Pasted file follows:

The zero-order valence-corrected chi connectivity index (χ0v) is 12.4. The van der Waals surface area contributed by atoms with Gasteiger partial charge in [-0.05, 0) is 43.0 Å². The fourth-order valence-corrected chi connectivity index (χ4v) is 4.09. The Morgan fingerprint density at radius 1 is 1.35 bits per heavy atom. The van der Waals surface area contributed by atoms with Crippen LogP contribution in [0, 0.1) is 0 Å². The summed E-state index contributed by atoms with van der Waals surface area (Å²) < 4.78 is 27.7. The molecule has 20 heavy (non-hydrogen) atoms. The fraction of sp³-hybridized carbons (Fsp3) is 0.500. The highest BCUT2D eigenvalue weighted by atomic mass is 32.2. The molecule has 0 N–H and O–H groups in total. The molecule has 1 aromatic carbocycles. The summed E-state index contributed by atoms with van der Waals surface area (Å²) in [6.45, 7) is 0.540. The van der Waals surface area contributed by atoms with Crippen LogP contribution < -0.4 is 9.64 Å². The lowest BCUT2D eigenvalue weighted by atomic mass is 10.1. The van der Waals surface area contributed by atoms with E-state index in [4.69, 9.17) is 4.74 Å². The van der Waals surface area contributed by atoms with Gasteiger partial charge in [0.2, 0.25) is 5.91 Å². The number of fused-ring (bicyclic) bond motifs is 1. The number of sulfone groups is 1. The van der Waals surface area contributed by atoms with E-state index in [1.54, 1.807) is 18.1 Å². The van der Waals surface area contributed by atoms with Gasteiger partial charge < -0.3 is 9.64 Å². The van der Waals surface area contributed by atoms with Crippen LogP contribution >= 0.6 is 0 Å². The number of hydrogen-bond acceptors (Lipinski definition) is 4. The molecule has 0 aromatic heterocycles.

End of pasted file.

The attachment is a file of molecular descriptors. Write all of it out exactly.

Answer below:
The zero-order valence-corrected chi connectivity index (χ0v) is 12.4. The van der Waals surface area contributed by atoms with Gasteiger partial charge in [-0.05, 0) is 43.0 Å². The fourth-order valence-corrected chi connectivity index (χ4v) is 4.09. The Morgan fingerprint density at radius 1 is 1.35 bits per heavy atom. The van der Waals surface area contributed by atoms with Crippen LogP contribution in [0, 0.1) is 0 Å². The summed E-state index contributed by atoms with van der Waals surface area (Å²) < 4.78 is 27.7. The molecule has 20 heavy (non-hydrogen) atoms. The fraction of sp³-hybridized carbons (Fsp3) is 0.500. The highest BCUT2D eigenvalue weighted by atomic mass is 32.2. The molecule has 0 N–H and O–H groups in total. The molecule has 1 aromatic carbocycles. The summed E-state index contributed by atoms with van der Waals surface area (Å²) in [6.45, 7) is 0.540. The van der Waals surface area contributed by atoms with Crippen LogP contribution < -0.4 is 9.64 Å². The lowest BCUT2D eigenvalue weighted by atomic mass is 10.1. The van der Waals surface area contributed by atoms with E-state index in [4.69, 9.17) is 4.74 Å². The van der Waals surface area contributed by atoms with Gasteiger partial charge in [0.2, 0.25) is 5.91 Å². The number of fused-ring (bicyclic) bond motifs is 1. The number of sulfone groups is 1. The van der Waals surface area contributed by atoms with E-state index in [1.54, 1.807) is 18.1 Å². The van der Waals surface area contributed by atoms with Gasteiger partial charge < -0.3 is 9.64 Å². The van der Waals surface area contributed by atoms with Crippen LogP contribution >= 0.6 is 0 Å². The number of hydrogen-bond acceptors (Lipinski definition) is 4. The molecule has 0 aromatic heterocycles.